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In the various roles he has undertaken through the years, Val J. Halamandaris has been a singular driving force behind the policy and program initiatives resulting in the recognition of home health care as a viable alternative to institutionalization. His dedication to consumer advocacy, which enhances the quality of life and dignity of those receiving home health care, merits VNA HealthCare Group’s highest recognition and deepest respect. 

VNA HealthCare Group

I have the highest respect for them, especially for the nurses, aides and therapists, who devote their lives to caring for people with disabilities, the infirm and dying Americans.  There are few more noble professions.

President Barack Obama

Home health care agencies do such a wonderful job in this country helping people to be able to remain at home and allowing them to receive services

U.S. Senator Debbie Stabenow (D-MI) Chair, Democratic Steering and Outreach Committee

Home care is a combination of compassion and efficiency.  It is less expensive than institutional care...but at the same time it is a more caring, human, intimate experience, and therefore it has a greater human’s a big mistake not to try to maximize it and find ways to give people the home care option over either nursing homes, hospitals or other institutions

Former Speaker of the U.S. House of Representatives Newt Gingrich (R-GA)

Medicaid covers long-term care, but only for low-income families.  And Medicare only pays for care that is connected to a hospital discharge....our health care system must cover these vital services...[and] we should promote home-based care, which most people prefer, instead of the institutional care that we emphasize now.

Former U.S. Senator Majority Leader Tom Daschle (D-CD)

We need incentives to...keep people in home health care settings...It’s dramatically less expensive than long term care.

U.S. Senator John McCain (R-AZ)


Home care is clearly the wave of the future. It’s clearly where patients want to be cared for. I come from an ethnic family and when a member of our family is severely ill, we would never consider taking them to get institutional care. That’s true of many families for both cultural and financial reasons. If patients have a choice of where they want to be cared for, where it’s done the right way, they choose home.

Donna Shalala, former Secretary of Health and Human Services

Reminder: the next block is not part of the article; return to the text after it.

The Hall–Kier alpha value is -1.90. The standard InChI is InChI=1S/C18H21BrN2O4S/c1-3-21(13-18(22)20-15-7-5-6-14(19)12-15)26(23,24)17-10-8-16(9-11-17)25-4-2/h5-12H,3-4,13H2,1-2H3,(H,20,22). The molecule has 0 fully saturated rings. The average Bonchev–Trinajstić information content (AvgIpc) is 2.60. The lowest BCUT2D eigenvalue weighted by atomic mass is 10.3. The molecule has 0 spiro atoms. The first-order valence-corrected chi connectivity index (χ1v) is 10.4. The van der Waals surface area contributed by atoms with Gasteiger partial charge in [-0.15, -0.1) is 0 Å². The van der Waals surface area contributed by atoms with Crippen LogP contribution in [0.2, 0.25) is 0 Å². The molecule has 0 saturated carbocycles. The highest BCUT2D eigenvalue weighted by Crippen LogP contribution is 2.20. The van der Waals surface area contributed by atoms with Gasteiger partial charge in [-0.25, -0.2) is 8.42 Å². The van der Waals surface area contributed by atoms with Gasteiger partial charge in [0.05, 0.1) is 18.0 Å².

A couple of years ago, I spent a little bit of time with the National Association for Home Care & Hospice and its president, Val J. Halamandaris, and I was just blown away. What impressed me so much was that they talked about what they do as opposed to just the strategies of how to deal with Washington or Sacramento or Albany or whatever the case may be. Val is a fanatic about care, and it comes through in every way known to mankind. It comes through in the speakers he invites to their events; it comes through in all the stuff he shares.

Tom Peters, author of In Search of Excellence

Val’s home care organization brings thousands of caregivers together into a dynamic organization that provides them with valuable resources and tools to be even better in their important work. He helps them build self-esteem, which leads to self-motivation.

Mike Vance, former Dean of Disney and author of Think Out of the Box

Val is one of the greatest advocates for seniors in America. He goes beyond the call of duty every time.

Arthur S. Flemming, former Secretary of Health, Education, and Welfare

Val has brought the problems, the challenges, and the opportunities out in the open for everyone to look at. He is a visionary pointing the direction for us. 

Margaret (Peg) Cushman, Professor of Nursing and former President of the Visiting Nurses Association

Although Val has chosen to stay in the background, he deserves much of the credit for what was accomplished both at the U.S. Senate Special Committee on Aging, where he was closely associated with me and at the House Select Committee on Aging, where he was Congressman Claude Pepper’s senior counsel and closest advisor. He put together more hearings on the subject of aging, wrote more reports, drafted more bills, and had more influence on the direction of events than anyone before him or since.

Frank E. Moss, former U.S. Senator

Val’s most important contribution is pulling together all elements of home health care and being able to organize and energize the people involved in the industry.

Frank E. Moss, former U.S. Senator

Anyone working on health care issues in Congress knows the name Val J. Halamandaris.

Kathleen Gardner Cravedi, former Staff Director of the House Select Committee on Aging

Without your untiring support and active participation, the voices of people advocating meaningful and compassionate health care reform may not have been heard by national leaders.

Michael Sullivan, Former Executive Director, Indiana Association for Home Care